"With the lifting of the embargo NFC may go global. It has the capacity to provide critical support to anyone in the world. In fact, NFC is the only institution of its kind in the world where natural and enriched uranium fuel, zirconium alloy cladding and reactor core components are manufactured under one roof starting from the raw materials," says a senior official of the Complex.

Moreover, Hyderabad has several ancillary units supplying components to NFC and other defence organisations. Now that decks have been cleared, these firms are likely to take up international deals, boosting India's role in the world nuclear sector. NFC and its supporting firms have already established their credentials by producing the excellent quality of nuclear fuel that enabled India's nuclear power plants to reach a global record of more than 90 per cent plant load factor. "NFC is ready to meet the increased demand for nuclear fuel that is expected to arise in the future," the official said. Already NFC is supplying 700 tonnes of uranium oxide to
the Nuclear Power Corporation of India Limited.
NFC has the capability to supply sub-assemblies and all stainless steel hardware including tubes, bars, sheets and springs for operating the fast breeder test reactor and prototype fast breeder reactor. The special materials plant at NFC manufactures high value, low volume, high purity special materials like tantalum, niobium, gallium and indium for applications in electronics, aerospace and defense sectors.
"A notable feature at the Nuclear Fuel Complex is that, apart from in-house process development, a lot of encouragement is given to the Indian industry for fabrication of plant equipments and automated systems," the NFC's official website points out highlighting the role the local industry is going the play in the area.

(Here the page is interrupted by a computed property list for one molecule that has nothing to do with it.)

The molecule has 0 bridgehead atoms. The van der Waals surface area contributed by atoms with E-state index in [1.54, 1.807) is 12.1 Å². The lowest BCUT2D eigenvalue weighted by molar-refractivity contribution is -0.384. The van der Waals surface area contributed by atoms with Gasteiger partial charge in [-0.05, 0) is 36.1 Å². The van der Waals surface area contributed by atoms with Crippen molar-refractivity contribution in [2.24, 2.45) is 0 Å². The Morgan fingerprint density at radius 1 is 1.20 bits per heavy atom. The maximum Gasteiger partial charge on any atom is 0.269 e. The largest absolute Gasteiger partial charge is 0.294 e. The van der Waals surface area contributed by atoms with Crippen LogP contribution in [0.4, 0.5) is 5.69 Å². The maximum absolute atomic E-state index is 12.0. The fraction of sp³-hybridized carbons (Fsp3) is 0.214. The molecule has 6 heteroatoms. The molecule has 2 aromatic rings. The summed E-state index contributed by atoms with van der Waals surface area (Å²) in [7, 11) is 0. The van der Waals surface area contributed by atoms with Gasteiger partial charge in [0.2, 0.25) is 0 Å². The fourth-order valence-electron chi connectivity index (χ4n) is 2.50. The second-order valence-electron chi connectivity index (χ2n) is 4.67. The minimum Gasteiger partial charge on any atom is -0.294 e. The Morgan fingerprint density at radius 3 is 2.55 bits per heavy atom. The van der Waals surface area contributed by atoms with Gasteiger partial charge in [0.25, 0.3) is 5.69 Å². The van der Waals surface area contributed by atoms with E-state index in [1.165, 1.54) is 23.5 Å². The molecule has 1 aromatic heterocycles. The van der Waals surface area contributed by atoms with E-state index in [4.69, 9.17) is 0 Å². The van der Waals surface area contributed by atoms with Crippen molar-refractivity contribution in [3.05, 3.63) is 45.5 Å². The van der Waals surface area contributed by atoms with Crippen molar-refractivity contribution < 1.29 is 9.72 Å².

The Uranium Oxide Plant processes crude uranium concentrate to pure uranium di-oxide powder while the Ceramic Fuel Fabrication Plant produces sintered uranium oxide pellets. It has also the facility to process imported enriched uranium hexafluoride to enriched uranium oxide powder. Now this facility will get a boost in the post-NSG waiver.
According to sources, Hyderabad-based industries including NFC are likely to generate revenues of about Rs 500 crore initially once they go global. Many more private players are likely to join the race as India alone is poised to generate 20,000 mw nuclear power in the next 12 years. Moreover, it will also bring in foreign investments leading to mushrooming of nuclear power plants. Also Andhra Pradesh has sufficiently large resources of nuclear material and the State may attract investments once uranium mining in the State takes a concrete shape.

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Re: India nuclear news and discussion - 6 sep 2008

Postby Gerard » 07 Sep 2008 20:24

Singur's lessons for solar power
events at Singur and other places in West Bengal and Orissa give warning of huge popular resistance to land acquisition for future power plants. This will be a serious problem for nuclear power plants, because of radiation risks. And it may prove an insurmountable hurdle for solar power because of the huge acreage needed.

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Re: India nuclear news and discussion - 6 sep 2008

Postby Gerard » 07 Sep 2008 20:33

My other brother Daryl is worried about his image (and loss of ayatollah status)